Since the impedence, DC and phasor transform methods apply only for pure sinusoids and DC, the fourier series is useful to analyse circuits which are affected upon by non sinusoidal functions, which can be transformed to a fourier series representation, we prefer to use the amplitude phase format of the fourier series.
1. The first step is to express the excitation f(t) as a fourier series.
2. Transform the circuit from the time domain to the frequency (phasor) domain.
3. Find the response to DC (zero frequency or mean value of your fourier series) and then find the responses to all the AC components.
4. Use superposition to sum up all DC and AC responses, adding them up.

Now, you can then analyse the forcing functions effects individually on a linear circuit (using superposition) and find the effect, using your DC and sinusoidal steady state analysis.

Hello.

$$\textbf{Example: RL circuit forced upon by a unipolar square wave with half duty cycle}$$
I just derived this easy example myself using this setup:
$$R = 10 \,\,\,\, \Omega \,\,\,\,\,\,\,\,\,\,\,\,\,\,\, L = 2 \,\, \text{H}$$
The wave here is:
$$v(t) = \begin{cases} U_{0} & \text{ t \in [ 0 , \frac{T_{0}}{2} ]} \\ 0 & \text{ t \in [\frac{T_{0}}{2}, T_{0} ] } \\ \end{cases}$$
Periodic with $T_{0}$. and thus the fundamental frequency is: $\omega_{0} = \dfrac{2 \pi}{T_{0}}$
We first derive the expression for the voltage across the inductance, using phasors:
$$V_{L} = V_{s} \cdot \dfrac{ j \omega L }{ R + j \omega L } = V_{s} \cdot \dfrac{j 2 \omega}{10 + j 2 \omega}$$

$$V_{L} = V_{s} \cdot \dfrac{j 2 \omega}{10 + j 2 \omega}$$
Now after deriving the fourier transform I got:
$$v(t) = \dfrac{U_{0}}{2} + \displaystyle \sum_{n = 1, 3, 5, 7, 9..}^{n \to \infty} \dfrac{2 U_{0}}{n \pi} \sin(n \frac{2 \pi}{T_{0}} t)$$
Now finding the responses for all the harmonics, with $n \omega_{0}$ and converting the sine in the fourier transform to its phasor:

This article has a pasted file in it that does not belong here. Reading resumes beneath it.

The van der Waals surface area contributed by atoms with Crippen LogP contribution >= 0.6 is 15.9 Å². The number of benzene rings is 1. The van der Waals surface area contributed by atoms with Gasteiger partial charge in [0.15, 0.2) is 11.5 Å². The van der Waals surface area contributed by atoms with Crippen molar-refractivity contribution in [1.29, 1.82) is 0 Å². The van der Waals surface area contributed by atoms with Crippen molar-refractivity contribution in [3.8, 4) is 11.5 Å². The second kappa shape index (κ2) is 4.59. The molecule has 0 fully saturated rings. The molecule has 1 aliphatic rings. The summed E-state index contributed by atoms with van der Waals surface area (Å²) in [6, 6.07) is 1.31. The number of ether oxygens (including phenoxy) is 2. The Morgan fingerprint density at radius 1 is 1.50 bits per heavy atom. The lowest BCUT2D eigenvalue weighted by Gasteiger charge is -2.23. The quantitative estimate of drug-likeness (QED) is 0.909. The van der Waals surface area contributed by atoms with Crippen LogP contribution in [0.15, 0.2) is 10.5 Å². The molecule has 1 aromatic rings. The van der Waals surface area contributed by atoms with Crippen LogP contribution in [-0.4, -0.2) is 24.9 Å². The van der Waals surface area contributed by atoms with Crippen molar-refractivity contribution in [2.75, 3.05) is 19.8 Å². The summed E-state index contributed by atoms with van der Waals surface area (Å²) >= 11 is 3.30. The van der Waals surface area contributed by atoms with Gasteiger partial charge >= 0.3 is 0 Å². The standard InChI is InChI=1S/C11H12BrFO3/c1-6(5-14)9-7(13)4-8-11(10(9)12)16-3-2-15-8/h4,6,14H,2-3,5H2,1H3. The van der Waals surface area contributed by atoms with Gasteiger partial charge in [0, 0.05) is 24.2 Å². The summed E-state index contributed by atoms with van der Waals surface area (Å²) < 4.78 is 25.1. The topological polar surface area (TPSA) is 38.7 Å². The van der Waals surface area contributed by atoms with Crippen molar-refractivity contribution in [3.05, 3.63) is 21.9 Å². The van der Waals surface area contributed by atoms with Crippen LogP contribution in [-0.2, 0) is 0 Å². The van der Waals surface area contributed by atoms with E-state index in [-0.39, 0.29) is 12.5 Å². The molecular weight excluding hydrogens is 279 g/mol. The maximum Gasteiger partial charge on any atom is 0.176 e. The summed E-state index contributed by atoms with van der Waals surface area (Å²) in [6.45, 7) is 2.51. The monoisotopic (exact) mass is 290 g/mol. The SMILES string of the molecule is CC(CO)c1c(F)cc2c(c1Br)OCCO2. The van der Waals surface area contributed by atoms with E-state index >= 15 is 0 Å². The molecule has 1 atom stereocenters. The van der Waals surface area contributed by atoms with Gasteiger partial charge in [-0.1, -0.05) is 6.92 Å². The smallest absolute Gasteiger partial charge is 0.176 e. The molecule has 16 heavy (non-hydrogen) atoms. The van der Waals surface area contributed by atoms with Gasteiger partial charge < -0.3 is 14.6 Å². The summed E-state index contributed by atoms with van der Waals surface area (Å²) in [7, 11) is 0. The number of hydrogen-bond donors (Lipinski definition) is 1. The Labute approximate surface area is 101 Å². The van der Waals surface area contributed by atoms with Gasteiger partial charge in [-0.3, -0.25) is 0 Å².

$$\dfrac{2 U_{0}}{n \pi} \sin(n \frac{2 \pi}{T_{0}} t) \rightarrow - \dfrac{2 U_{0}}{n \pi}j$$
Plugging this into the impedence voltage divider for the inductor and multiplying by the admittance of the inductor, to find the current, the impedence frequency expression for all harmonics becomes:
$$- \dfrac{2 U_{0}}{n \pi}j \cdot \dfrac{j 2 n \omega_{0} }{10 + j 2 n \omega_{0} } \cdot \dfrac{1}{j 2 n \omega_{0} } = - \dfrac{2 U_{0}}{n \pi}j \cdot \dfrac{1}{ 10 + j 2 n \omega_{0} }$$
We know the phasor current for the inductor at all odd number multiples of the fundamental frequency now:

$$I_{L (n \omega_{0})} = - \dfrac{2 U_{0}}{n \pi}j \cdot \dfrac{1}{ 10 + j 2 n \omega_{0} }$$
Expressing the above as a complex number with magnitude and phase:
$$I_{L (n \omega_{0})} = \dfrac{ 2 U_{0} }{ n \pi \sqrt{100 + 4n^{2} {\omega_{0}}^{2} } } \angle{ - \dfrac{\pi}{2} - \arctan{\Big[ \dfrac{n \omega_{0}}{5} \Big]} }$$
Converting this to the time domain:

$$i(t, n \omega_{0} ) = \dfrac{ 2 U_{0} }{ n \pi \sqrt{100 + 4n^{2} {\frac{2 \pi}{T_{0}} }^{2} } } \cdot \sin \Bigg[n \frac{2 \pi}{T_{0}} t - \arctan{\Big[ \dfrac{n \omega_{0}}{5} \Big]} \Bigg]$$
The fourier series for the current is:
$$i(t) = \dfrac{U_{0}}{20} + \large \displaystyle \sum_{n = 1, 3, 5,.. }^{n \to \infty} \dfrac{ 2 U_{0} }{ n \pi \sqrt{100 + 4n^{2} {\left(\frac{2 \pi}{T_{0}} \right)}^{2} } } \cdot \sin \Bigg(n \frac{2 \pi}{T_{0}} t - \arctan{\Big[ \dfrac{n \omega_{0}}{5} \Big]} \Bigg) \,\,\,\,\, \text{A}$$
So its not that complicated.
The input waveform is expressed as a fourier series.
The output relation with the input is found using physical laws or circuit theorems in the frequency phasor domain.
The input is expressed as a phasor, and then plugged into the relation of the frequency domain, the dependence on the harmonics is also considered.
This result is then converted back to the time domain, and expressed as another fourier series.
So it is used to convert signals which we cannot really insert and solve into our algebraic relations, into a sum of DC and an infinite series of sinusoids, whom we can individually insert and solve into our algebraic relation, sum up these responses, and then have our output.